In an age where states are legalizing and decriminalizing lesser drugs isn’t it time that we refocused drug prevention monies and efforts on this hidden epidemic that is sweeping our country? Oxycontin and Heroin addiction is a public health problem that ignores social barriers - don’t think for one moment that your family is exempt.
In the suburbs of Chicago, a stark reminder of the toll of heroin and prescription-pill addiction is making the rounds as a lawn exhibit. One hundred fake tombstones and banners are set up at a new location every week as a precursor to International Overdose Awareness Day.
In Medinah, a suburb northwest of Chicago, the houses are swanky and the lots are large. The country club has long been home to headline golf tournaments. On a recent day, across the street from a neighborhood park, Felicia Micelli stands next to a long line of painted mock tombstones that she and others have placed on her expansive lawn.
“What we have out here are a visual of how many people die in America a day from overdose,” Micelli says.
Felicia and her husband, Lou Micelli, started a foundation named for their son after his death two years ago. Louis Theodore Micelli was popular and an athlete who got hooked on painkillers and later heroin. He was 24 years old when he died. Micelli says people need to pay attention to what she calls an overdose epidemic.
Interesting read from ST. Louis Public Radio broadcast with a focus on the Brown/Wilson case
and some direct quotes from Missouri law professors. Links too!!! Includes a possible list of charges.
The purpose of a grand jury, in theory, is to protect citizens against unfair and unwarranted prosecutions by the government. In medieval England, it was viewed as a protection against the Crown. Colonists found the institution protected them against unfair English prosecutions and included the right to a grand jury in the Fifth Amendment.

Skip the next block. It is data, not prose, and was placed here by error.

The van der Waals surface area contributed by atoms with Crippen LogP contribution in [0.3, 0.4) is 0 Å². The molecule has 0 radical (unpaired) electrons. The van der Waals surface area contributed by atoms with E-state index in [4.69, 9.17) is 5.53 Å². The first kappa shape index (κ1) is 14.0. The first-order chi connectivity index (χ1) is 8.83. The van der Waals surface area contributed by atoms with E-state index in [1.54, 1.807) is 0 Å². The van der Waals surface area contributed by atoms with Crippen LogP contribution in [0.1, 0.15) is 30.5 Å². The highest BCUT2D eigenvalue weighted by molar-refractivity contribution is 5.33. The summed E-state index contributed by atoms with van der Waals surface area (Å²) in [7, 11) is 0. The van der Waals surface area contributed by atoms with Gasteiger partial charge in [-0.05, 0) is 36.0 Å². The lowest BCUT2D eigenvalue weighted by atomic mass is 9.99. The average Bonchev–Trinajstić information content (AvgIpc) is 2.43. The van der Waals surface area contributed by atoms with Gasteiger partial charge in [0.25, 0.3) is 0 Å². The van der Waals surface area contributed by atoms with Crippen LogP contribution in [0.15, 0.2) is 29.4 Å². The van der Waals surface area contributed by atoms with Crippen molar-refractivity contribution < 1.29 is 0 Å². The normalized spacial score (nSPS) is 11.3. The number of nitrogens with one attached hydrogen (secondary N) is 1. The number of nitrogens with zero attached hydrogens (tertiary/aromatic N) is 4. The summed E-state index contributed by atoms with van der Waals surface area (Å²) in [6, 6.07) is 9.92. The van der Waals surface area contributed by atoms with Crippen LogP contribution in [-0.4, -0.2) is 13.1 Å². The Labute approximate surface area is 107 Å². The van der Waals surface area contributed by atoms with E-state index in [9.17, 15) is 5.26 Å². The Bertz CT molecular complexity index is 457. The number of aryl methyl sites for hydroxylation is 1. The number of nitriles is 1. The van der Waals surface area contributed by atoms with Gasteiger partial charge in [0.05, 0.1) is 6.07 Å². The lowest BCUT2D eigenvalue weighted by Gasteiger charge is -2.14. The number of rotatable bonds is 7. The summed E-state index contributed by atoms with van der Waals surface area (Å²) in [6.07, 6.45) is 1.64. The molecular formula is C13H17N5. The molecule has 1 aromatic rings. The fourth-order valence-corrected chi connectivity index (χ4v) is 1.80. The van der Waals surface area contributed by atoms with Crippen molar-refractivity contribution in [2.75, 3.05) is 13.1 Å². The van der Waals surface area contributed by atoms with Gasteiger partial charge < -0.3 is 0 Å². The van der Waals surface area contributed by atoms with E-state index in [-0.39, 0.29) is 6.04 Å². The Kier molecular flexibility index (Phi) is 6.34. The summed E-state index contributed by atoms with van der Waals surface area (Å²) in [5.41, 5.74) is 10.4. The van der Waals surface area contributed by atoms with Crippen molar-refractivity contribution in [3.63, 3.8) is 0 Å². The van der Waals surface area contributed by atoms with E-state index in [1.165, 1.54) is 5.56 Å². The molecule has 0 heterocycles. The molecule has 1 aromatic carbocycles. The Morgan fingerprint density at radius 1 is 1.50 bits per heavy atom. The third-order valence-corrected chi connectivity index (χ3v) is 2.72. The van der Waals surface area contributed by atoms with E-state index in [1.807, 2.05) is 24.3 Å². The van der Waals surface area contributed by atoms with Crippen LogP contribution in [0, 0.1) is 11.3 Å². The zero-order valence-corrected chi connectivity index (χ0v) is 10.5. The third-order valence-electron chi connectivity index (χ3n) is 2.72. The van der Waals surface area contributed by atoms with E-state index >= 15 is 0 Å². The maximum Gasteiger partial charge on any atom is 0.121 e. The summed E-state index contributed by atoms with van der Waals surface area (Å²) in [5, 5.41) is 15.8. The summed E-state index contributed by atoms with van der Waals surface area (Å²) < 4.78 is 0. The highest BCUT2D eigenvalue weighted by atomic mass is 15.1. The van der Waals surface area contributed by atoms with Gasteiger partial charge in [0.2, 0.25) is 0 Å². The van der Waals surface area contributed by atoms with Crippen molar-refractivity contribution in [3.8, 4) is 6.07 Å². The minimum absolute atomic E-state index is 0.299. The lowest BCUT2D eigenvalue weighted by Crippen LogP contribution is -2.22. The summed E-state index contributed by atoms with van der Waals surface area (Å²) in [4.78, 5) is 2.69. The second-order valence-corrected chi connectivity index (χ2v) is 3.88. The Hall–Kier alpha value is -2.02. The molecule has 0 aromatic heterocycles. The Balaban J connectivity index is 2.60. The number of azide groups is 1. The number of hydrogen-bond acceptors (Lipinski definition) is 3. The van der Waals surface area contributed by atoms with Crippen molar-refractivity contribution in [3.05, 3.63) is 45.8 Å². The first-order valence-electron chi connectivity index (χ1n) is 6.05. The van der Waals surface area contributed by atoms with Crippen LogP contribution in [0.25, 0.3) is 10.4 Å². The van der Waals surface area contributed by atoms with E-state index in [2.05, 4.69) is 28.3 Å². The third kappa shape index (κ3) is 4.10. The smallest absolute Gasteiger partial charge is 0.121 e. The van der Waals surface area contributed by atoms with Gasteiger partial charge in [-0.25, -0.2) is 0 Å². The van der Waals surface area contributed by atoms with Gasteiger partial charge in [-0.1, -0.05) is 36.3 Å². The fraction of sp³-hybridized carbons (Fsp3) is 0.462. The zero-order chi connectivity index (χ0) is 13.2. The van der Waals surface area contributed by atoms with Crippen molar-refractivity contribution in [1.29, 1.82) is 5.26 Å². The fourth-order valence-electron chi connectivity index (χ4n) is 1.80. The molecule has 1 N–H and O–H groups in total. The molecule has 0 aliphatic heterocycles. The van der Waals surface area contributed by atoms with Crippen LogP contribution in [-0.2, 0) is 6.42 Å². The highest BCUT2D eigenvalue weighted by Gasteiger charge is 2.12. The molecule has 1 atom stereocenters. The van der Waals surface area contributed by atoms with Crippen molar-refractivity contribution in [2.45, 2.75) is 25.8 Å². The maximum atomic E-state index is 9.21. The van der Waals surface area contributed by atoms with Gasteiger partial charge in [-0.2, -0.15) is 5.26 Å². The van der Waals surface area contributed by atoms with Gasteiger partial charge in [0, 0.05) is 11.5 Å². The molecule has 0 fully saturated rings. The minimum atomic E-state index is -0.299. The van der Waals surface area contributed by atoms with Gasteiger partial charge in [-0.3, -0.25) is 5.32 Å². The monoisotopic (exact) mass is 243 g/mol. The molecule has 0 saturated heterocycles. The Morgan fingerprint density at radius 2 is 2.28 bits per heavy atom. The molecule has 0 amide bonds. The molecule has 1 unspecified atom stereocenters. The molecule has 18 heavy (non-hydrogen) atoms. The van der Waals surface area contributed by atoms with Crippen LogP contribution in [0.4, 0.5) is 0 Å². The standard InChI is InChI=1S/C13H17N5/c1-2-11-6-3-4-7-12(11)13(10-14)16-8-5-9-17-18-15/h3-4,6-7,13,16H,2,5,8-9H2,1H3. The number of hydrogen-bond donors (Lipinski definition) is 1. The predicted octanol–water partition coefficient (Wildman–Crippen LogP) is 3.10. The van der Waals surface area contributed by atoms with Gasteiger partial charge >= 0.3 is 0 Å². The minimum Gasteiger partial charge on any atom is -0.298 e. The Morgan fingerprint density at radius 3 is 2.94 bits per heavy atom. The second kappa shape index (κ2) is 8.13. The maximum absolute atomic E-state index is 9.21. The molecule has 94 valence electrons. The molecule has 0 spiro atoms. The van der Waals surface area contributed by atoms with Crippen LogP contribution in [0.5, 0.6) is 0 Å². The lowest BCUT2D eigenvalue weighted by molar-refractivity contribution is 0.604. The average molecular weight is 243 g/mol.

But in practice, the prosecutor who runs the grand jury has a great deal of influence in orchestrating the outcome. A well-worn saying is that a prosecutor could get a grand jury to indict a ham sandwich.
The grand jury that was to begin hearing evidence in the shooting of Michael Brown by Ferguson police officer Darren Wilson is a St. Louis County grand jury. St. Louis County Prosecuting Attorney Robert McCulloch is in charge although his office has said that an assistant will actually be in the grand jury room.
Here’s how the grand jury process works.
How many citizens serve on a grand jury and how are they chosen?
Twelve citizens serve on Missouri grand juries. The presiding judge of the St. Louis County Circuit Court selects the grand jury from a randomly chosen master jury list. Peter Joy, a professor at Washington University Law School, said this “enables the presiding judge to ensure that the grand jury is representative of the community.” The oath taken by the grand jurors require they promise not to be motivated by “any hatred, malice or ill will.”
This is only a small piece of the article.
Link broken? The gist is that this is an impressively sarcastic review of an old slasher flick based on the “unrealistic” premise of a cop abusing his power to murder people.